What if construction of nuclear power plants had remained on the trajectory of the 1960s and 1970s? Australian National University researcher Peter Lang estimates that electricity from nuclear facilities would cost only a tenth of today’s prices, and coal-fired power plants would be virtually unheard of. But then came the 1979 accident at Pennsylvania’s Three Mile Island plant and the core meltdown at the Soviet Union’s Chernobyl in 1986. Both, understandably, led to calls for stricter regulations. In many countries, approving new generating stations became almost impossible. (Today, the U.S. has only one plant under construction and just a handful in the planning stage.) The antinuclear pressure intensified after meltdowns at Japan’s Fukushima Daiichi nuclear plant following the 2011 tsunami. Activists began pushing not just to block new plants but also to shut down existing ones, often decades before the ends of their expected operating lifetimes.

Retrieved February 11, 2019 from https://www.city-journal.org/atomic-power

Posted in Environmentalism, Technology

New Scale to Rate Atmospheric Rivers

This post from the American Meteorological Society’s blog will be of prime importance to the Western states; and this story from the Sacramento Bee notes one possibly coming here soon: https://www.sacbee.com/news/state/california/article226017515.html

An excerpt from the American Meteorological Society’s blog story.

Hurricanes are classified by the Saffir-Simpson Scale and tornadoes by the Enhanced Fujita Scale, and now atmospheric rivers—those long, transient corridors of water vapor that fuel flooding rain events each winter in the West, especially California—will also be scaled to enhance awareness and bolster prediction.

The new AR scale ranks their intensity and potential impacts from 1 to 5 using the categories “weak,” “moderate,” “strong,” “extreme,” and “exceptional,” based on the amount of water vapor they carry and their duration. It is intended to describe the strength of ARs as beneficial to hazardous, aiding water management and flood response.

“The scale recognizes that weak ARs are often mostly beneficial because they can enhance water supply and snow pack, while stronger ARs can become mostly hazardous, for example if they strike an area with conditions that enhance vulnerability, such as [where there are] burn scars, or already wet conditions,” says Marty Ralph and co-authors in a paper appearing in the February 2019 issue of BAMS and posted online as an early release today. “Extended durations can enhance impacts,” he says.

Ralph is director of the Center for Western Water and Weather Extremes (CW3E) at Scripps Institution of Oceanography and a leading authority on atmospheric rivers, which were officially defined by the AMS in 2017. The new scale was created in collaboration with NWS meteorologists Jonathan Rutz and Chris Smallcomb, and several other experts. It marks two decades of intensive field research that involved establishing a network of dozens and dozens of automated weather stations to observe ARs in real time and flying research planes through them as they crashed ashore and up and over the mountainous terrain of California, Oregon, and Washington.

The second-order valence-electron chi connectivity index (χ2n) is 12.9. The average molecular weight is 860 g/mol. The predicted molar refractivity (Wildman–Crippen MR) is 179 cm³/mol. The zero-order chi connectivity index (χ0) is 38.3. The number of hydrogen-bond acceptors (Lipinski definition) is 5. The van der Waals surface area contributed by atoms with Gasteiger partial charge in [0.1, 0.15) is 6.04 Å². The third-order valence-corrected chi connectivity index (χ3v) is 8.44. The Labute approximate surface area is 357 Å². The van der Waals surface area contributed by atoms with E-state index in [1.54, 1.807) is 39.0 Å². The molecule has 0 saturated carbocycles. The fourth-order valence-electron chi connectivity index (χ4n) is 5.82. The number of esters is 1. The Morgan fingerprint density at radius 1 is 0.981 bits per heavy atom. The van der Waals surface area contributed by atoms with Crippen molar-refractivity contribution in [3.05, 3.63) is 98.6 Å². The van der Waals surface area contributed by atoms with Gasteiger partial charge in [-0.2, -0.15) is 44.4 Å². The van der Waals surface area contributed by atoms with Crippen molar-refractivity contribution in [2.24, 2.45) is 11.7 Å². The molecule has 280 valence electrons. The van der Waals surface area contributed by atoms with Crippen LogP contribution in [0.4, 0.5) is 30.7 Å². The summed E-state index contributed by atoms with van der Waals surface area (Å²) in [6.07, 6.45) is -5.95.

Atmospheric rivers are the source of most of the West Coast’s heaviest rains and floods—roughly 80 percent of levee breaches in California’s Central Valley are associated with landfalling ARs. Research shows that a combination of intense water vapor transport for a long duration over a given area causes the biggest impact. But ARs also are primary contributors to the region’s water supply.

The newly created scale is designed to capture this combination, accounting for both the amount of available water and the duration it is available. It focuses on a period of 24-48 hours as its standard measurement. When an AR lasts in an area fewer than 24 hours it is demoted by one category, and if it persists more than 48 hours, it is promoted by a category. Unlike the operational hurricane scale, which has been criticized for inadequately representing the increased impacts of slower-moving, lower-end hurricanes, duration is a fundamental factor in the AR scale. It also aims to convey the benefits of ARs, not just the hazards.

“It can serve as a focal point for discussion between water managers, emergency response personnel and the research community as these key water supply and flood inducing storms continue to evolve in a changing climate,” says co-author Michael Anderson of the California Department of Water Resources.

Retrieved February 5, 2019 from http://blog.ametsoc.org/uncategorized/new-western-storms-scale-to-describe-intensity-potential-impacts-of-atmospheric-rivers/

Posted in Public Safety, Shasta Auburn Dam, Water